Humanities Other Best Friend Or When Good Intention Lead to Really Bad Outcomes

by Mark Zinan

With seven billion and counting human voices in perpetual  motion and the constant electronic hum of technology,  have you ever wondered who provides us serene daily companionship?  In a world full of dogs barking, cats stalking,, humans talking, and machines humming;  our native bird species can provide a more serene companionship.

To assist native bird species.  our many bird lovers perform acts of kindness by installing nest boxes or filling bird feeders.  We want to help our feathered friends survive the winter and to reproduce in health and peace. In the proper open field location and with the correct nesting box , you can attract Tree Swallows, Bluebirds, , the occasional Black Capped Chickadee, and other box nesters to your home location.  (The North American Bluebird Society web site provides detailed guidance.)

Yet, in every Yin and Yang scenario, there is a dark side to our altruistic acts. Unmonitored bird boxes and certain formula bird seed can cause wild bird catastrophe.   The catastrophe is the arrival of the  omnipresent House Sparrow, known by bird fanatics as “the Dreaded HOSP”.  The HOSP is a non-native species of the weaver finch  family. Depending on the story, HOSPs were either  introduced to the USA in the 1800’s to control crop pests or to make immigrant Englishmen more comfortable in their new homeland.  As with the Starling introduction, this “brilliant idea at the time” resulted in a significant loss of our native birds. The Federal Government wildlife agencies classify them as a pest.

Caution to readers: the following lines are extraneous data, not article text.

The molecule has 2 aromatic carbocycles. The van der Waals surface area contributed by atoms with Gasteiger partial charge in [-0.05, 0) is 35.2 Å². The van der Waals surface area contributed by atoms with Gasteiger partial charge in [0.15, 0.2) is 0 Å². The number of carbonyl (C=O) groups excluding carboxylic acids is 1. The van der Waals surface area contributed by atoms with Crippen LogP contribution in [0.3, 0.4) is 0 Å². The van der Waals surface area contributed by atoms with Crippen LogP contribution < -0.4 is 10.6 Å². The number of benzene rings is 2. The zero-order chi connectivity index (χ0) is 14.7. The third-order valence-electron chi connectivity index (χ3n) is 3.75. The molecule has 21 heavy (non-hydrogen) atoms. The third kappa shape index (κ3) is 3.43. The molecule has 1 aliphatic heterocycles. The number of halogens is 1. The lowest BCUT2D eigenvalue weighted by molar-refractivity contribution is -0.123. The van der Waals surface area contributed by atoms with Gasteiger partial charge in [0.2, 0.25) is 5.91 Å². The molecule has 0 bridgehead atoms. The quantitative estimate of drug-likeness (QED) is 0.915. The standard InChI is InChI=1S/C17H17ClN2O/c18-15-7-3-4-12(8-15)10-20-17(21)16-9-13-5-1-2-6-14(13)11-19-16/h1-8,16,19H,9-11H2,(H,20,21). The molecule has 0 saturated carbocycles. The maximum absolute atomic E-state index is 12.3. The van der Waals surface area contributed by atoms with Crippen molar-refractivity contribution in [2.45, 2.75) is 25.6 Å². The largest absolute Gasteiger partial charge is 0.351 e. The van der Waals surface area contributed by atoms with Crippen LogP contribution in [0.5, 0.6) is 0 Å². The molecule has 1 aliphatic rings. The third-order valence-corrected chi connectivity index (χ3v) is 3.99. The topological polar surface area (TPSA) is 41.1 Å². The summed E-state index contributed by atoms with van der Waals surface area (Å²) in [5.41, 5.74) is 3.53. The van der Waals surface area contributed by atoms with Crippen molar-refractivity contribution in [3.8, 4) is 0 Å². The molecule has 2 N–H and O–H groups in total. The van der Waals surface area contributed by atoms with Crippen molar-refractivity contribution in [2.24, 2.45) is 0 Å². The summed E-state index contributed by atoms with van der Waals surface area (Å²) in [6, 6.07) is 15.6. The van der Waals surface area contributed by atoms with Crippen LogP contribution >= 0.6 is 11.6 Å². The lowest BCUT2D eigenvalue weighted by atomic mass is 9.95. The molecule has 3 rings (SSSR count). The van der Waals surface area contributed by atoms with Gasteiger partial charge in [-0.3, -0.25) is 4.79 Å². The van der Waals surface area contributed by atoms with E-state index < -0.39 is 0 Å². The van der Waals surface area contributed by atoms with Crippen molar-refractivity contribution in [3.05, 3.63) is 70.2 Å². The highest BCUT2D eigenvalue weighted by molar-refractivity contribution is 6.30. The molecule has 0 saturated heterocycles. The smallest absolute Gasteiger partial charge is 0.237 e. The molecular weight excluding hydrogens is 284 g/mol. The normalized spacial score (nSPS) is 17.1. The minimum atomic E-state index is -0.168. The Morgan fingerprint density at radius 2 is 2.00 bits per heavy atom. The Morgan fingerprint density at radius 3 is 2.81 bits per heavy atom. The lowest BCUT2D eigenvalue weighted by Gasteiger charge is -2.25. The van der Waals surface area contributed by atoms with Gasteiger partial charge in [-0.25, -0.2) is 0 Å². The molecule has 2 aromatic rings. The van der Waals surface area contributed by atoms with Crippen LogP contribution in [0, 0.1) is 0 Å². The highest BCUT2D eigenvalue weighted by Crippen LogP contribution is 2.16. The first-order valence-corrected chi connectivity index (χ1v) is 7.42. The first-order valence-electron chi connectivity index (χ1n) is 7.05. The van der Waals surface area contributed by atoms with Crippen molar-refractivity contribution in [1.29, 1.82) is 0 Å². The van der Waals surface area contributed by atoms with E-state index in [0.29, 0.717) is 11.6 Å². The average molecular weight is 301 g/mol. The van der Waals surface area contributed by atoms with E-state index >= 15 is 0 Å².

For the past fifteen years, I have learned these consequences the hard way.  During their extremely long breeding season (March to August), male HOSPs, fall madly in love  with their nest boxes but not their mates.  Male HOSPS will colonize 2 or 3 nest boxes in order to attract a mate.  Up to four broods a year are possible.  Fine, you say,  the HOSP has a right to breed and is one of Nature’s creatures.

And thus begins the real life Greek Tragedy.   If you don’t actively monitor your nest boxes, the male HOSP will provide the opposite of your good intentions .   At a minimum, the male HOSP will drive away the Bluebirds and Tree Swallows.    Male HOSPs will kill the brooding parents in the next box  or the nestlings. The HOSP will then build his nest on top of their dead bodies.  I kid you not. HOSPs breed everywhere,  just check out the 500 pairs that live in our Big Box Stores (Home Depot, Loews)  up in the garden center rafters.  HOSPs thrive everywhere: small and large cities, suburbs, and rural areas.

So, what can you do to mitigate these scenarios?  HOSPS are not protected by Federal or State migratory bird laws.   You can try to remove them by trapping with Van Ert traps but you must actively monitor these traps.   Some people prefer to use air rifles.   If you don’t have the energy or will to control your HOSPs, for the sake of the Bluebird and Tree Swallow populations, take down your nest boxes.  You can also change your bird seed to a non-friendly  HOSP mixture.  Sunflower seeds or thistle bird feeders are less attractive to their habits.  If there is a proven sparrow resistant box, please purchase it instead.

With active nest-box monitoring, the bluebirds, tree swallows and other native birds will thank you with their physical presence, next generation, songs and chirps. Tree Swallows become so acclimated to your presence you can stand within 5-10 feet of the breeding pair.  The 5 billion HOSPs on the planet will have a slightly reduced population explosion.

In my heart I know we need our bird companions to help us survive this frenzied, rational, and technology-driven society. Along with our dogs.

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